This story originally appeared on innervoice.life, the voice of endurance sports.
THE END OF A DREAM CAREER
I was 15-years-old when I entered my first race.
On that day the swim was in a pool, so it felt fitting when I ended my career with a pool-swim at Major League Triathlon in Charlotte on October 6, 2018. For a long time, I've made a living by pushing the pace and playing to my strengths.
Now, at the age of 34, I walk away satisfied with how I went about my business: honest, dedicated, and collegial.
We all know that it takes a particular personality to put your whole life into sports; it’s usually the kind of competitor who gets mad when they lose at Candyland. Guilty as charged. As a racer, my goal was always to see if my best was better than your best. Some days it was, other days it wasn’t. On the days that it wasn’t, I am proud to say that I raced against some of the greatest to ever toe the line.
Here’s to you Alistair and Javier, Crowie and Macca. And then there was Greg Bennett who had an uncanny ability to show up on the biggest stages and knock it out of the park.
You all were an inspiration to me.
After 12 years of professional racing, you accumulate a ton of memories. Racing in crazy places, staying in sketchy hotels and meeting some of the most amazing people on the planet. One of my fondest memories is having raced in all three of the Island House Triathlons. Highbourne Cay is the most beautiful place I have ever been, and Mark and his staff, along with Luke and Beth the race directors, gave the athletes the racing opportunity of a lifetime.
From the best ITU guys to Ironman champions, the multi-day and multi-race formats allowed for triathlon to be raced in its most genuine form; against the best in the world. I think triathlon is unique in that almost all of the people that race are good, fun people, and those friendships are something that I will greatly miss. It’s incredible to think that I know people from all corners of the globe, and will hopefully be able to catch up with many of them again over beers, instead of in transition.
Another fond racing memory is taking part in the first ever Super League race in Hamilton Island, Australia. The pain from racing is certainly a memory, but it was the opportunity to room with a 19-year-old future star and get to meet all of the people that will be at the top of the sport for the next ten years. I am really cheering for Super League to succeed because it’s the most fun kind of triathlon. It’s short, fast, and the distances aren’t standardized, which makes for the most exciting racing. I certainly wish it had been around ten years ago, but I will enjoy watching it and cheering for its continued success.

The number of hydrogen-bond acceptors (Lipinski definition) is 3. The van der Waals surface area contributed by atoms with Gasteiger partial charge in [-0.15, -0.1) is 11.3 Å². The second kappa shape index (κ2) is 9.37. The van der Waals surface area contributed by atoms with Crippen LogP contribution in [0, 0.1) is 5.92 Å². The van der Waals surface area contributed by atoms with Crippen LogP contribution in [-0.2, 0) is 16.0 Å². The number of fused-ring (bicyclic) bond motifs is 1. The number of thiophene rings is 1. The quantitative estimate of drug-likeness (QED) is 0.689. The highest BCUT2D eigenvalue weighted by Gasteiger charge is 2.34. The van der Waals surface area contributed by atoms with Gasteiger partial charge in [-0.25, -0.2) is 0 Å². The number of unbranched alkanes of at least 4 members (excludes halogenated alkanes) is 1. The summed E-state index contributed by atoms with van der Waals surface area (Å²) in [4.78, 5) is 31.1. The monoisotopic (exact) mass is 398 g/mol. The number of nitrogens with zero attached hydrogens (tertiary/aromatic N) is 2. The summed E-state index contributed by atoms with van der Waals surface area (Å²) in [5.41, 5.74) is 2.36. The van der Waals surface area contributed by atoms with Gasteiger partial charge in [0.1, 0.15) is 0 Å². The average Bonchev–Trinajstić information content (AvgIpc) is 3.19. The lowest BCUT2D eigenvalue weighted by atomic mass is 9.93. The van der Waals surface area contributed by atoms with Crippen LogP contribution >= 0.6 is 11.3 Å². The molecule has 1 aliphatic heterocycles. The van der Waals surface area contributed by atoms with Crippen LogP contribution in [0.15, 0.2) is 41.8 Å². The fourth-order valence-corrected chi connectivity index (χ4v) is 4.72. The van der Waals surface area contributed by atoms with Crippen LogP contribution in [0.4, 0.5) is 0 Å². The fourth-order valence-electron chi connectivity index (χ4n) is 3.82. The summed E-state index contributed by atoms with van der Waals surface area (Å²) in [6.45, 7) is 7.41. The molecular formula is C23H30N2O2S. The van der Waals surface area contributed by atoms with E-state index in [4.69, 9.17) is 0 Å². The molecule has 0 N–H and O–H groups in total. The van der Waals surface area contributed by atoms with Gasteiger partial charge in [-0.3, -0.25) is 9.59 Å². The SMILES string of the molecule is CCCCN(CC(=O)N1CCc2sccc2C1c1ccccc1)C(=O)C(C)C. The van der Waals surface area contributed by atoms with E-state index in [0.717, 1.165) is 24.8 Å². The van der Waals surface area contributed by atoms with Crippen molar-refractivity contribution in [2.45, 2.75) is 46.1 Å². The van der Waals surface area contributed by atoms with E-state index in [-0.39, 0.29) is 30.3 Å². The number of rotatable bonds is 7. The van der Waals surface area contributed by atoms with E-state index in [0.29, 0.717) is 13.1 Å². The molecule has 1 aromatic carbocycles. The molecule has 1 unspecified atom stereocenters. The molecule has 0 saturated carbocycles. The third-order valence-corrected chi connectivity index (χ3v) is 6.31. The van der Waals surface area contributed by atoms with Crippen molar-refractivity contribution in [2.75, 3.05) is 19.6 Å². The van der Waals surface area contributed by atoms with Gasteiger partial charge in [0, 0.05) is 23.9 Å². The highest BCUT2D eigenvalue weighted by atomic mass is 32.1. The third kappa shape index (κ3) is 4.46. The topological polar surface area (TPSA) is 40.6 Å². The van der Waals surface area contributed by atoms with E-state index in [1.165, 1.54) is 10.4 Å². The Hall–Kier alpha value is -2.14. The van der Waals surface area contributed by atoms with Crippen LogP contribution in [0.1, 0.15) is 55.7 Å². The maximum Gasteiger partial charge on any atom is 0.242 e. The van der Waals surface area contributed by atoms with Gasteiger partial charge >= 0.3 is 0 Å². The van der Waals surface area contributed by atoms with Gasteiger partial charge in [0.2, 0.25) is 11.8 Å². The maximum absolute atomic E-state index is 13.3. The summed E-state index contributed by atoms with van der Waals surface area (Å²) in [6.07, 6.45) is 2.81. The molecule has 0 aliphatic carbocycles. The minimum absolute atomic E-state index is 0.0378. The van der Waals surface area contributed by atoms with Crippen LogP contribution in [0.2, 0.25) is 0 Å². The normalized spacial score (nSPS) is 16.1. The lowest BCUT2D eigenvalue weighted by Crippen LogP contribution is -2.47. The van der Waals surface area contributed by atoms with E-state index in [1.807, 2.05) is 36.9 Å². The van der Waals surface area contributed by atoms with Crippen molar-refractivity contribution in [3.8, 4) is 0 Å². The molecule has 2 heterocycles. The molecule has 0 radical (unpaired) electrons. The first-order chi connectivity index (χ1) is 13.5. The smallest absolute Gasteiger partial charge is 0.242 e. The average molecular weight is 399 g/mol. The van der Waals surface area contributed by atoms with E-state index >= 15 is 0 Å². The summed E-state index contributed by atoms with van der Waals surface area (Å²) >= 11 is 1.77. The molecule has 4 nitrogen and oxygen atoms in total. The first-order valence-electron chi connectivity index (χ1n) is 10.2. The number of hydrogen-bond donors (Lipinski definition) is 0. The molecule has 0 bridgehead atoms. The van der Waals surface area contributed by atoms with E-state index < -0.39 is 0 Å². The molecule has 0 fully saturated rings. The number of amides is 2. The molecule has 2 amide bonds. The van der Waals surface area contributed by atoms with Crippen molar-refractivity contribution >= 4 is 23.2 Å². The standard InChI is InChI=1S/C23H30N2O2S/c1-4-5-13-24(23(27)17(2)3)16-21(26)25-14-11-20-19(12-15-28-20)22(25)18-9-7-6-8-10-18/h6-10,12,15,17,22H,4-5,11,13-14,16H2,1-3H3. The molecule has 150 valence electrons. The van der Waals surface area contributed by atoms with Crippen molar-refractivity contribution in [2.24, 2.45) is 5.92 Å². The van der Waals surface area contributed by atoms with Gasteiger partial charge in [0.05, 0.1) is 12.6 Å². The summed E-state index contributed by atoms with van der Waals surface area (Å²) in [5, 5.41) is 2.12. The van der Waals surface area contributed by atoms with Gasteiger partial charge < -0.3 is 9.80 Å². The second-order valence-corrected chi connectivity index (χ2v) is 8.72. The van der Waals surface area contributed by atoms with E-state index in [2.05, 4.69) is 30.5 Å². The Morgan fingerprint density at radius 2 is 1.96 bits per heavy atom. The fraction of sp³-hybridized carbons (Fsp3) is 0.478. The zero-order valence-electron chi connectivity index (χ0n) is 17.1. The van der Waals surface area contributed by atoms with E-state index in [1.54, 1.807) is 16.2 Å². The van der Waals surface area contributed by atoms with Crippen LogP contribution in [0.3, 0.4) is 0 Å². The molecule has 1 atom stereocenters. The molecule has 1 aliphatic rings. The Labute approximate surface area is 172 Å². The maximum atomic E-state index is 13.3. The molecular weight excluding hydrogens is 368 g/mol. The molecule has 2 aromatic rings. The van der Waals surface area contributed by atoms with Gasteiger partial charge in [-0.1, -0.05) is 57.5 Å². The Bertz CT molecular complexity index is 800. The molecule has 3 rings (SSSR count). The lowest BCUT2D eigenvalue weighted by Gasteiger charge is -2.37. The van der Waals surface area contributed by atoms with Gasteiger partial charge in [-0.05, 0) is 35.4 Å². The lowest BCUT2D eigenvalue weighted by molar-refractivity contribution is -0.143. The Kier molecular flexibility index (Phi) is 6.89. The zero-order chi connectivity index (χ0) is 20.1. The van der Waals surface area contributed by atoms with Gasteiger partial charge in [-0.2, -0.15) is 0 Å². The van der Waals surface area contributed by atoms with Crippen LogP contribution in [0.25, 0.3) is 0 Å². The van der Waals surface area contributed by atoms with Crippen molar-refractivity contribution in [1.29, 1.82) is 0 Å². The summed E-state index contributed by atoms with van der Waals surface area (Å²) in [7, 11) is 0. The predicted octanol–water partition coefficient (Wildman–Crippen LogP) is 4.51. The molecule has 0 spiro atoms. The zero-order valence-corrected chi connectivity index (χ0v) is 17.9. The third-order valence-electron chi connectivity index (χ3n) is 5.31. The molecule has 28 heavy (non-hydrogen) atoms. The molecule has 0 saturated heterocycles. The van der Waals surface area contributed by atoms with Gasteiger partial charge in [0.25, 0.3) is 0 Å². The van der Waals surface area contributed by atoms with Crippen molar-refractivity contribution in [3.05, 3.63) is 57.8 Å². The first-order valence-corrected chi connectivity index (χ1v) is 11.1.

They say it takes a village, and there couldn’t be a more applicable place for that idea than in professional sports. I would never be able to name all of the people that have contributed to my career’s success and longevity, but I want to at least try and name a few.
One group that stays mostly in the shadows is the race directors that put on the events. They do everything behind the scenes and never get any recognition, but they make being a pro possible. I was privileged enough to work with some of the best, that care about pro racing, and are the backbone of the sport of triathlon. Again, there are too many to name all, but I really want to thank Bill Burke, Philip Lahaye and Susan Daniels for their support of pro racing, and for taking such good care of me over the years.
My coaches Neal and Grant have been by my side since the early days of my career. As my swim coach, Grant gave me the push to do that first race and has been my go-to for advice ever since. I was lucky enough to begin working with Neil in year two of my career, and we have been doing it ever since. Most athletes have to struggle to either find a coach that can adapt to them, or they adapt to a coach. I was fortunate enough to find one on the first try that was willing to push me when I needed it, and reign me in when that’s what I needed too.
I owe them both a tremendous debt of gratitude.
My family is the reason I was successful. It’s that simple. My parents taught me at a young age how to work hard and overcome failures, while at the same time they allowed me to chase any dream I wanted. They were my first ever sponsor - my Dad wrote me a check, and in the subject line it said ‘sponsorship’. When there were plenty of reasons to get a job after college, they told me to give triathlon my best shot, and they meant it.
I can truly say my wife is responsible for every win I have ever had in triathlon. I met Natalie about five months before I won my first big race, and she has been along for the ride ever since. Getting married and having kids early in my career definitely made for some challenges, but now it allows me to have unrivalled support and love. I am excited to watch my kids play sports, take more family vacations, and relieve my wife of ‘Single Mom Saturdays’. Natalie’s support has been unwavering in this crazy and unpredictable sport, and it is what has allowed me to get out the door every day and chase my dreams.
I have tried hard to treat triathlon as the job I love, but not completely link my identity to being an athlete. That said, identifying myself as a former athlete is still going to be a struggle. Since that last race, I have spent lots of time in the gym lifting really heavy because I finally can put on a few pounds. So far we’re only at six, but it’s a start. I’ve played lots of racquetball, and a few rounds of golf and been able to enjoy watching my Hawkeyes play on Saturday morning.
I have gotten so much from the sport of triathlon, and I want to continue passing that on through coaching. I will also be turning my hobby of trading equities into a job and heading into the wide world of finance.
Thank you again to all my family, friends, and supporters for what has truly been a dream career in triathlon.